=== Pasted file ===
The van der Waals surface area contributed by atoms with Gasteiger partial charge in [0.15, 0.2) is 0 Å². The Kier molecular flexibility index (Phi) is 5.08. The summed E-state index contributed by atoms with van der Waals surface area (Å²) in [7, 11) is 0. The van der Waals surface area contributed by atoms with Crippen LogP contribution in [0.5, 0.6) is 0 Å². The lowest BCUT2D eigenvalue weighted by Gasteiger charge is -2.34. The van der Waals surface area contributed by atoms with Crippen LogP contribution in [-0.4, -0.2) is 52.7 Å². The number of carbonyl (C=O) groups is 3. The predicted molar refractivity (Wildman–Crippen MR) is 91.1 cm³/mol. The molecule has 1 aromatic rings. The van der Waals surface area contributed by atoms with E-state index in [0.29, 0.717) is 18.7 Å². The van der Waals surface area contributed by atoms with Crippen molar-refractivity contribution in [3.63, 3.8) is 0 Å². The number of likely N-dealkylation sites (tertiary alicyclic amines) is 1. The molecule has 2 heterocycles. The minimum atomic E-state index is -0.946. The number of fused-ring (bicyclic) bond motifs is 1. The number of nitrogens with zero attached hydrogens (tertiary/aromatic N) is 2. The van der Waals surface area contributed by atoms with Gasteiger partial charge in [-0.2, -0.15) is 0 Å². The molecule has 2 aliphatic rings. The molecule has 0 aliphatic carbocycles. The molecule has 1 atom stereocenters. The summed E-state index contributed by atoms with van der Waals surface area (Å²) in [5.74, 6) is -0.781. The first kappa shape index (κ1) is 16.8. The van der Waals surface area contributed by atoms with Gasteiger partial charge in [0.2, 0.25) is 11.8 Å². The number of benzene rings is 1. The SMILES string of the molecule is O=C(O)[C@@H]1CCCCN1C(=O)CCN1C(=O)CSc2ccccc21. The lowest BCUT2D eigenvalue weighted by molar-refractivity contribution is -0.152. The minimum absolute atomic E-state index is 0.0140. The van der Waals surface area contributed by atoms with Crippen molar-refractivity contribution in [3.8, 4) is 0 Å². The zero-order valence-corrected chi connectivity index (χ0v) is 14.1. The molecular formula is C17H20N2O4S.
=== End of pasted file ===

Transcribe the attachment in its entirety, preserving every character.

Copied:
The van der Waals surface area contributed by atoms with Gasteiger partial charge in [0.15, 0.2) is 0 Å². The Kier molecular flexibility index (Phi) is 5.08. The summed E-state index contributed by atoms with van der Waals surface area (Å²) in [7, 11) is 0. The van der Waals surface area contributed by atoms with Crippen LogP contribution in [0.5, 0.6) is 0 Å². The lowest BCUT2D eigenvalue weighted by Gasteiger charge is -2.34. The van der Waals surface area contributed by atoms with Crippen LogP contribution in [-0.4, -0.2) is 52.7 Å². The number of carbonyl (C=O) groups is 3. The predicted molar refractivity (Wildman–Crippen MR) is 91.1 cm³/mol. The molecule has 1 aromatic rings. The van der Waals surface area contributed by atoms with E-state index in [0.29, 0.717) is 18.7 Å². The van der Waals surface area contributed by atoms with Crippen molar-refractivity contribution in [3.63, 3.8) is 0 Å². The number of likely N-dealkylation sites (tertiary alicyclic amines) is 1. The molecule has 2 heterocycles. The minimum atomic E-state index is -0.946. The number of fused-ring (bicyclic) bond motifs is 1. The number of nitrogens with zero attached hydrogens (tertiary/aromatic N) is 2. The van der Waals surface area contributed by atoms with Gasteiger partial charge in [-0.2, -0.15) is 0 Å². The molecule has 2 aliphatic rings. The molecule has 0 aliphatic carbocycles. The molecule has 1 atom stereocenters. The summed E-state index contributed by atoms with van der Waals surface area (Å²) in [5.74, 6) is -0.781. The first kappa shape index (κ1) is 16.8. The van der Waals surface area contributed by atoms with Gasteiger partial charge in [0.2, 0.25) is 11.8 Å². The number of benzene rings is 1. The SMILES string of the molecule is O=C(O)[C@@H]1CCCCN1C(=O)CCN1C(=O)CSc2ccccc21. The lowest BCUT2D eigenvalue weighted by molar-refractivity contribution is -0.152. The minimum absolute atomic E-state index is 0.0140. The van der Waals surface area contributed by atoms with Crippen molar-refractivity contribution in [3.8, 4) is 0 Å². The zero-order valence-corrected chi connectivity index (χ0v) is 14.1. The molecular formula is C17H20N2O4S.